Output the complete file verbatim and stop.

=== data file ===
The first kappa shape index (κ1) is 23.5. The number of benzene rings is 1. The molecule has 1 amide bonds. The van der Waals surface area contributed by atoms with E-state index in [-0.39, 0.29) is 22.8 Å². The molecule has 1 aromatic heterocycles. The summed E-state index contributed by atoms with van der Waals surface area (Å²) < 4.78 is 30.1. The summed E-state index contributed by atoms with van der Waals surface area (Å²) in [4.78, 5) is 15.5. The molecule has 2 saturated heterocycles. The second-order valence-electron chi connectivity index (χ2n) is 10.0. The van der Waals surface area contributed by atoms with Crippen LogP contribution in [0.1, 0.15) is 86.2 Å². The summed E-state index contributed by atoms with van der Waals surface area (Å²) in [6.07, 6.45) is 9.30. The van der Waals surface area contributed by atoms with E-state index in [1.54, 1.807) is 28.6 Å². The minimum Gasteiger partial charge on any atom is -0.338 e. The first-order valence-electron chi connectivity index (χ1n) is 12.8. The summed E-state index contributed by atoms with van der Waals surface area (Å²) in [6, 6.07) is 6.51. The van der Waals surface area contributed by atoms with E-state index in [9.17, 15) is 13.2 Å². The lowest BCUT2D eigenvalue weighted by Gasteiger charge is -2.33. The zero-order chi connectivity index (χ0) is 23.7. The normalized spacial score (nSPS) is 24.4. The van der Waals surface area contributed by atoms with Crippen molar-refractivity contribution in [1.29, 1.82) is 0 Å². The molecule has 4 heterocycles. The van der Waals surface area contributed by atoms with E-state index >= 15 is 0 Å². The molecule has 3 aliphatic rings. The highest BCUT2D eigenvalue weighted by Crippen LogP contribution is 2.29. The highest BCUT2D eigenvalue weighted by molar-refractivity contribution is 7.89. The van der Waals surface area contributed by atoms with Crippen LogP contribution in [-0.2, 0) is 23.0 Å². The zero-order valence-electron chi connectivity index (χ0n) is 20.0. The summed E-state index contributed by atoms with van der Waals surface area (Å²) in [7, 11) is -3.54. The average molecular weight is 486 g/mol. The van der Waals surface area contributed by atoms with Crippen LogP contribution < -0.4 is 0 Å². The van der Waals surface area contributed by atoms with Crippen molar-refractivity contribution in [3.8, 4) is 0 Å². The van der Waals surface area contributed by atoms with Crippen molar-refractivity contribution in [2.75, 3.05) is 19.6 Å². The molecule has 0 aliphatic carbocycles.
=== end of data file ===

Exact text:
The first kappa shape index (κ1) is 23.5. The number of benzene rings is 1. The molecule has 1 amide bonds. The van der Waals surface area contributed by atoms with E-state index in [-0.39, 0.29) is 22.8 Å². The molecule has 1 aromatic heterocycles. The summed E-state index contributed by atoms with van der Waals surface area (Å²) < 4.78 is 30.1. The summed E-state index contributed by atoms with van der Waals surface area (Å²) in [4.78, 5) is 15.5. The molecule has 2 saturated heterocycles. The second-order valence-electron chi connectivity index (χ2n) is 10.0. The van der Waals surface area contributed by atoms with Crippen LogP contribution in [0.1, 0.15) is 86.2 Å². The summed E-state index contributed by atoms with van der Waals surface area (Å²) in [6.07, 6.45) is 9.30. The van der Waals surface area contributed by atoms with E-state index in [1.54, 1.807) is 28.6 Å². The minimum Gasteiger partial charge on any atom is -0.338 e. The first-order valence-electron chi connectivity index (χ1n) is 12.8. The summed E-state index contributed by atoms with van der Waals surface area (Å²) in [6, 6.07) is 6.51. The van der Waals surface area contributed by atoms with E-state index in [9.17, 15) is 13.2 Å². The lowest BCUT2D eigenvalue weighted by Gasteiger charge is -2.33. The zero-order chi connectivity index (χ0) is 23.7. The normalized spacial score (nSPS) is 24.4. The van der Waals surface area contributed by atoms with Crippen molar-refractivity contribution in [1.29, 1.82) is 0 Å². The molecule has 4 heterocycles. The van der Waals surface area contributed by atoms with E-state index >= 15 is 0 Å². The molecule has 3 aliphatic rings. The highest BCUT2D eigenvalue weighted by Crippen LogP contribution is 2.29. The highest BCUT2D eigenvalue weighted by molar-refractivity contribution is 7.89. The van der Waals surface area contributed by atoms with Crippen LogP contribution in [-0.2, 0) is 23.0 Å². The zero-order valence-electron chi connectivity index (χ0n) is 20.0. The summed E-state index contributed by atoms with van der Waals surface area (Å²) in [7, 11) is -3.54. The average molecular weight is 486 g/mol. The van der Waals surface area contributed by atoms with Crippen LogP contribution < -0.4 is 0 Å². The van der Waals surface area contributed by atoms with Crippen molar-refractivity contribution in [3.8, 4) is 0 Å². The van der Waals surface area contributed by atoms with Crippen molar-refractivity contribution in [2.75, 3.05) is 19.6 Å². The molecule has 0 aliphatic carbocycles.